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After nearly 66 years of life on earth, watching my grandmother, mother, and wife, with a frying pan skillet, suddenly I learned one day I had not a clue how to make good gravy. And so I struggled.
Then, in a single chicken-fried-steak moment, it all came home to me.
Half the secret to good gravy is milk.
I’m talking about white gravy, salty flour and slightly greasy gravy, the kind you eat on biscuits or mashed potatoes when there are no side dishes, no vegetables, no corn or green beans. When all you wanted on that hard day was fatty protein and starch. Rural food. Farm food. Calories fried to splattery perfection in smooth and fatty splendor.
On days like that the definition of sustainability, simply put, is sustenance.
After a long harvest workday, nothing sustains like gravy.
So here it is, half of everything I know; Even if, when the flour hits the grease it congeals, keep stirring–and add milk. Don’t be afraid to add too much. The longer you stir, no matter how watery or lumpy it seems, lactose, flour, and fat eventually turn to a steamy white purée.
Never stop stirring.
It’s a lesson in life.
For some of us Thanksgiving is about turkey, ham, and sweet potatoes. On that special day my grandmother made those, scalloped corn, and oysters too. Candied sweet potatoes, mashed potatoes. Then…it was about them. But she also made gravy. Sometimes white. But on that day gravy was always brown.
After all, it was Thanksgiving.
But that’s another story.
Salty rich succor, thickened drippings, ladled into a starchy well of mashed potatoes, over bread, onto meat. Gravy transcends everything.
It’s all about the gravy.
We take our food lightly these days in spite of heavy corporate food ladled from branded containers. Who-knows-what stuff, purchased at the store, already-mixed-together labor-savers.
Corporate ham, corporate turkey, corporate beef, corporate chicken.
Corporate gravy devoid of milk and cream–unless you count the profit.
Hydrogenated, whipped to flawed perfection.
Smooth and creamy, yet dairy free.
If long passed souls still have them, grandmother must shake her head now and then.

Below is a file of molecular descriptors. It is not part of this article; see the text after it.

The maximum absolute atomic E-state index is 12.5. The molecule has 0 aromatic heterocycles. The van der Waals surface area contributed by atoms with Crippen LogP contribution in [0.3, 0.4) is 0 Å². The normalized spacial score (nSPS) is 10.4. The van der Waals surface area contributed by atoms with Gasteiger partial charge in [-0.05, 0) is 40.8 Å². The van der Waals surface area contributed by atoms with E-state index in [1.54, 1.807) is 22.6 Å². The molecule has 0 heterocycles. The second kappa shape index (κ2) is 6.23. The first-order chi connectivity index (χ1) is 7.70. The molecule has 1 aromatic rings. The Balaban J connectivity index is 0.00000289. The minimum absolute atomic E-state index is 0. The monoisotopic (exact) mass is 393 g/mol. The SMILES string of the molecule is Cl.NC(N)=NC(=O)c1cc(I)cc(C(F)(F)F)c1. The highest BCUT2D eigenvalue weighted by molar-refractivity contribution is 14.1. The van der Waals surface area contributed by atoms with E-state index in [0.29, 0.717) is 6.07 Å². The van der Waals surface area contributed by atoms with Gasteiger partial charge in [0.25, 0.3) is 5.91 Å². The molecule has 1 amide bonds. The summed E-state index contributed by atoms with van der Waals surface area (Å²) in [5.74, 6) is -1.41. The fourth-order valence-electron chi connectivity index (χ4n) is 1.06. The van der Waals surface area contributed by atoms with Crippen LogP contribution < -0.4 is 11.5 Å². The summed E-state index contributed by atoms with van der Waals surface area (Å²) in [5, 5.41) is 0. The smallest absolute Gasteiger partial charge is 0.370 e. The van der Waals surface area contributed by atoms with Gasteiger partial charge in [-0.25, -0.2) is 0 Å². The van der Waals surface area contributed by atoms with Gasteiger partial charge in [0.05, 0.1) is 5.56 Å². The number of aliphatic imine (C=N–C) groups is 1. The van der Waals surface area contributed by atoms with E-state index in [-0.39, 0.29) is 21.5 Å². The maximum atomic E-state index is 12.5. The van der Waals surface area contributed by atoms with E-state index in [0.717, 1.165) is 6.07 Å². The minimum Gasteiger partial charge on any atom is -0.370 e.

Or roll silently in her grave.
Perhaps she turns the other cheek, focused quietly on a better outcome.
“Never mind that.
Reach for the milk.
Pour some in.
Buying like we buy the rest, it never occurs to us that pennies on the dollar ingredients in a grease stained skillet have been replaced by additives, preservatives, enamored with corporate earnings and as such higher priced food, sourced from far away.
A lost art, gravy. Disappearing food skills.
If you’re a corporation you can take those to the bank.
Americans are being convinced that grandmother, poor dear, never really knew what she was doing. All that fat and flour. Butter and milk.
It’s better from Brazil, China. Or Namibia.
Get your imports while they’re hot.
What’s that in my soup?
Ask them no questions they’ll tell you no lies, except for the obvious ones.
New age gravy flows from business to business, across borders…and oceans.
Transnationals grease the gravy train of food. Shipped first here, then there. Food miles, thousands of them, leading back from nowhere.
Average people don’t understand gravy.
They’re too busy to stir.
Trust in the global corporate America for your food.
It’s better off their shelf.
But here, mixing in my kitchen as so many times before, grandmother smiles down, and everything turns out fine. That’s because half the secret to good gravy is milk.
The other half is love.
Richard Oswald, president the Missouri Farmers Union, is a fifth-generation farmer from Langdon, Missouri. “Letter From Langdon” is a regular feature of The Daily Yonder.